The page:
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From Apache Wiki <wikidi...@apache.org>
Subject [Httpd Wiki] Update of "ScratchPad/htaccess" by pctony
Date Tue, 27 Feb 2007 23:08:01 GMT
Dear Wiki user,

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The following page has been changed by pctony:
http://wiki.apache.org/httpd/ScratchPad/htaccess

The comment on the change is:
update 1 - still in progress

------------------------------------------------------------------------------
- (!) THIS IS A SCRATCHPAD ONLY PAGE AT THE MOMENT, AND SHOULD NOT BE MOVED OUT OF (!)
+ (!) THIS IS A SCRATCHPAD ONLY PAGE AT THE MOMENT, AND SHOULD NOT BE MOVED OUT OF HERE (!)
  
  (!) This document should be used to draft a new version of the [http://httpd.apache.org/docs/trunk/howto/htaccess.html
official httpd howto docs] (!)
  
- (!) Please review/delete  [http://wiki.apache.org/general/htaccess]  once this page graduates
from the ScratcPad (!)
+ (!) Please review/delete  [http://wiki.apache.org/general/htaccess]  once this page graduates
from the !ScratchPad (!)
  
  ----
  
  '''The use of .htaccess files is discouraged as they can have a detrimental effect on server
performance. Only use them when necessary.'''
  
- == What's the purpose of .htaccess files? ==
+ == What is the purpose of .htaccess files? ==
  
  The purpose of .htaccess files is to provide a means to configure Apache for users who cannot
modify the main configuration file (usually httpd.conf; see [["Info/DistrosDefaultLayout"]]).
  
@@ -18, +18 @@

  
  === .htaccess files mean password protection ===
  
- Not really; .htaccess files can be used to provide password protection the same way the
main configuration files can be used to provide password protection; there is nothing special
about .htaccess for this purpose.
+ Not really; .htaccess files '''''can''''' be used to provide password protection the same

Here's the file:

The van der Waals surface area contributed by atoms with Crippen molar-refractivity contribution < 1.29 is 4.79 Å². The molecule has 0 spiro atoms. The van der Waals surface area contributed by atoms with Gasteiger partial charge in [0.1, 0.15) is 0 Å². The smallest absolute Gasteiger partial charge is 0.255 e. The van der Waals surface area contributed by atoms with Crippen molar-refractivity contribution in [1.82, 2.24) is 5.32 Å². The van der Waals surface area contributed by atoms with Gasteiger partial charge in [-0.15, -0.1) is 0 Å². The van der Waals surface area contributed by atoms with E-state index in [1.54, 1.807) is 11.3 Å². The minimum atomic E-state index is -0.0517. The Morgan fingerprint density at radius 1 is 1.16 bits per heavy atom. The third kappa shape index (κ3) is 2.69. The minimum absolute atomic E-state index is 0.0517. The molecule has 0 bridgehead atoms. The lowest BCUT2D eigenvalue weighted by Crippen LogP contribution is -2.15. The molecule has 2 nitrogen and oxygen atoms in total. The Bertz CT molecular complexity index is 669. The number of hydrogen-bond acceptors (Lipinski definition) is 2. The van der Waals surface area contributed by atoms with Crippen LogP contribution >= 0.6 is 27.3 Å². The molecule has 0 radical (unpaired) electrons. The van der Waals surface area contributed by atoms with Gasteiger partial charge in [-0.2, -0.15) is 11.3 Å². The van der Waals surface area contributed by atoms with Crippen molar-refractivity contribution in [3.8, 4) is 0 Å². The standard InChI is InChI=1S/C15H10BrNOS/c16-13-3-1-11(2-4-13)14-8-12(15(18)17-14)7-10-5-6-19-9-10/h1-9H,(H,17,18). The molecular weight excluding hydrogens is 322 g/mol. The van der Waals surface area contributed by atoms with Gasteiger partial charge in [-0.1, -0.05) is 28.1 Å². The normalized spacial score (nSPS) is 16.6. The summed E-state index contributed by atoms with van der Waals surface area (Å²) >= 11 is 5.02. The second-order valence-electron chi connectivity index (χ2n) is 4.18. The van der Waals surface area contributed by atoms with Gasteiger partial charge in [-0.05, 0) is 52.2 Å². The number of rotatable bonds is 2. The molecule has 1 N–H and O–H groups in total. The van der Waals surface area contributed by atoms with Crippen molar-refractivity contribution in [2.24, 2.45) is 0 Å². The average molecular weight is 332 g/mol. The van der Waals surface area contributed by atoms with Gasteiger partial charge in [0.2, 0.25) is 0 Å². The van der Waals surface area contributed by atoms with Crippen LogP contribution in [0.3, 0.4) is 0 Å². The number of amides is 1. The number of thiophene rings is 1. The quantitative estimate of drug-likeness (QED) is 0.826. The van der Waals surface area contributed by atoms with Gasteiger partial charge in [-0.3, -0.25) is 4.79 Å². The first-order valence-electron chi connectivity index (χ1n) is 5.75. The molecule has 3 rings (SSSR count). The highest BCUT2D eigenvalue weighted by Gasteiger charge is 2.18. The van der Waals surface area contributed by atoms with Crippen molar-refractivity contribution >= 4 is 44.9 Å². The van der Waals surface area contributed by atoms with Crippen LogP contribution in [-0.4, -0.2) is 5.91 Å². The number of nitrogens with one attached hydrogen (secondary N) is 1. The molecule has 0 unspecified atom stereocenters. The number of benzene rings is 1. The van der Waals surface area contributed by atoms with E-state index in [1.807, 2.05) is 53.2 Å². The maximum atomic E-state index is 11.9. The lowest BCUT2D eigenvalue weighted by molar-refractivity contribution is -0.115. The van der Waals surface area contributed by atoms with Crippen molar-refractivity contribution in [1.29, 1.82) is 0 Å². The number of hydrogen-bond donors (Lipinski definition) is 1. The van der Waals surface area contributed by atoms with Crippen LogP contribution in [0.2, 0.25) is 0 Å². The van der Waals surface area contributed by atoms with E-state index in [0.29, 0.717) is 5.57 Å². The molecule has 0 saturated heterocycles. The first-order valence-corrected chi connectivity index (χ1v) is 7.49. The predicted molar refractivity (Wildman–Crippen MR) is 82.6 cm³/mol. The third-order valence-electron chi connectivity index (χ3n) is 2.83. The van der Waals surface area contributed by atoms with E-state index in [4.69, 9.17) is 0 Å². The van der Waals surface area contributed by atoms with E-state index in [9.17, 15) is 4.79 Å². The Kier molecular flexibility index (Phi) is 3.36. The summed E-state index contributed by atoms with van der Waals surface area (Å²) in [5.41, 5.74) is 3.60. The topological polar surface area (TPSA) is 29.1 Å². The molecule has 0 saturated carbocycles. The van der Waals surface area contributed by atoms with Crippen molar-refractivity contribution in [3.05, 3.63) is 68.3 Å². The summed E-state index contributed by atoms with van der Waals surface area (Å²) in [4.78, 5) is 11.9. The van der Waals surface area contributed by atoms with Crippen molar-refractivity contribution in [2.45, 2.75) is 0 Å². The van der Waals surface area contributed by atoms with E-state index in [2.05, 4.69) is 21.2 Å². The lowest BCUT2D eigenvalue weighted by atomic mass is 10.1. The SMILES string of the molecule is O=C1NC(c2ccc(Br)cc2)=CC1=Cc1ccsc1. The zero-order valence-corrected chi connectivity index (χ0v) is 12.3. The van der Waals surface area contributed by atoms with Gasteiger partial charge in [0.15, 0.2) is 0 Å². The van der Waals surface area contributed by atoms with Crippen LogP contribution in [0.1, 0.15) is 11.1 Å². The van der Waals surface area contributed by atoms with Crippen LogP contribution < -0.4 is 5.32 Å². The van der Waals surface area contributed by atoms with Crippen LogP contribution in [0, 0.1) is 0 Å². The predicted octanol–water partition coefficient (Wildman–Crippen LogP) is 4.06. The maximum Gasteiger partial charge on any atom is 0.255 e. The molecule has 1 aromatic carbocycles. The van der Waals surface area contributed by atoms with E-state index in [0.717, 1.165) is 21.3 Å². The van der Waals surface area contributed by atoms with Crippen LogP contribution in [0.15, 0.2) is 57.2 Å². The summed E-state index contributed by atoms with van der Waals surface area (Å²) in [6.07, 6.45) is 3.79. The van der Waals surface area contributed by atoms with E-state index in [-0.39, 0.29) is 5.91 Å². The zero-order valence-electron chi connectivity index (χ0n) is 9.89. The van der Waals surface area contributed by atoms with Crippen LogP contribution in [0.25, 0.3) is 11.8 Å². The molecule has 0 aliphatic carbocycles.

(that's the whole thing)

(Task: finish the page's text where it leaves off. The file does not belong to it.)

way the main configuration files can be used to provide password protection; there is nothing
special about .htaccess for this purpose.
  
- == When should I use .htaccess files? ==
+ == When should I & should I not use .htaccess files? ==
  
+ === Should Use ===
- Only when you cannot directly edit the main configuration files!
+ .htaccess files should really only be used when you cannot directly edit the main configuration
files!
  
+ Using htaccess files will cause apache to search for them in every directory it recurses
into.  It will then read this every time it enters the directory
+ 
+ === Should not use ===
+ You should not use htaccess when :
+  1.  When you access to edit the main server configuration file(s)
+  1.  When server performance is of concern to you.  As these can have a negative impact
on server performance.
+  1.  When untrusted people host websites on the server.  (See notes on how to disable .htaccess
files)
+ 
- === But it's ugly having all that stuff in the main config file! ===
+ === But it's ugly having all that stuff in the main config file ===
  
  Well, it might be, but you can use the Include directive to alleviate that if it really
bothers you!
  
  Let's suppose you dislike huge config files and that, for instance, you want to provide
password authentication for all your virtual hosts. You could put a .htaccess in the root
of each virtual host, or you could create a 
  subdirectory within the Apache config directory, containing a config file per vhost with
the proper directives -- such as /usr/local/apache2/conf/vhosts-protection. Then, in httpd.conf,
you could write 
+ 
  {{{
  Include /usr/local/apache2/conf/vhosts-protection/*.conf
  }}}
@@ -71, +81 @@

  </Directory>
  }}}
  
+ 
  == How do I use .htaccess files? ==
  
  .htaccess files are containers for (certain, restricted) Apache directives. Note that some
directives might be ignored due to Override configuration in the main config files.
  
- == How can I prevent users from using .htaccess, or how define what can they do with them?
==
+ You must place the .htaccess file in the directory where you want it to effect changes.
 For example if you want to use a .htaccess file to force authentication for  www.example.com/admin

+ 
+ If your !DocumentRoot is ''/var/www/html/www.example.com'' then you would place your .htaccess
file in ''/var/www/html/www.example.com/admin''
+ 
+ == How can I prevent users from using .htaccess? ==
+ 
+ In your main server config, place the following in your top-level <Directory> block.
 i.e.
+ 
+ {{{
+ <Directory /var/www/html>
+ ...
+ AllowOveride None
+ ...
+ </Directory>
+ }}}
+ 
+ == How can I control what users can do with .htaccess files? ==
  
  By setting AllowOverride properly. See [http://httpd.apache.org/docs/trunk/mod/core.html#allowoverride
AllowOverride] docs.
  

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